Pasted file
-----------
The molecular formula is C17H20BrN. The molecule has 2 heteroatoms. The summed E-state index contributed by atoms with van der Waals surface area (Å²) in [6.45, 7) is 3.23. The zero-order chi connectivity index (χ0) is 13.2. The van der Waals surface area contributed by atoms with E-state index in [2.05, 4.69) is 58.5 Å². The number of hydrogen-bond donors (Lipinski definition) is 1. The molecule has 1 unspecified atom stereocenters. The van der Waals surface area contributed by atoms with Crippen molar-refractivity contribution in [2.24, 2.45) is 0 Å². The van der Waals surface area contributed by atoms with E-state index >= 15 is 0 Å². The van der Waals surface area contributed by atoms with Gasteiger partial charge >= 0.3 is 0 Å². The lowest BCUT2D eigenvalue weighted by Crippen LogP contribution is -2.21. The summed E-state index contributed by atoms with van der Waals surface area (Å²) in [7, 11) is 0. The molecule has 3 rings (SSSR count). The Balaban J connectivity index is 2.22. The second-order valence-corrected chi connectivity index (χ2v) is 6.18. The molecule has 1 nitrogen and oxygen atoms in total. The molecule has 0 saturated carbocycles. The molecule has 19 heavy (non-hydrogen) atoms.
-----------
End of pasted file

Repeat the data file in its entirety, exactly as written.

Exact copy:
The molecular formula is C17H20BrN. The molecule has 2 heteroatoms. The summed E-state index contributed by atoms with van der Waals surface area (Å²) in [6.45, 7) is 3.23. The zero-order chi connectivity index (χ0) is 13.2. The van der Waals surface area contributed by atoms with E-state index in [2.05, 4.69) is 58.5 Å². The number of hydrogen-bond donors (Lipinski definition) is 1. The molecule has 1 unspecified atom stereocenters. The van der Waals surface area contributed by atoms with Crippen molar-refractivity contribution in [2.24, 2.45) is 0 Å². The van der Waals surface area contributed by atoms with E-state index >= 15 is 0 Å². The van der Waals surface area contributed by atoms with Gasteiger partial charge >= 0.3 is 0 Å². The lowest BCUT2D eigenvalue weighted by Crippen LogP contribution is -2.21. The summed E-state index contributed by atoms with van der Waals surface area (Å²) in [7, 11) is 0. The molecule has 3 rings (SSSR count). The Balaban J connectivity index is 2.22. The second-order valence-corrected chi connectivity index (χ2v) is 6.18. The molecule has 1 nitrogen and oxygen atoms in total. The molecule has 0 saturated carbocycles. The molecule has 19 heavy (non-hydrogen) atoms.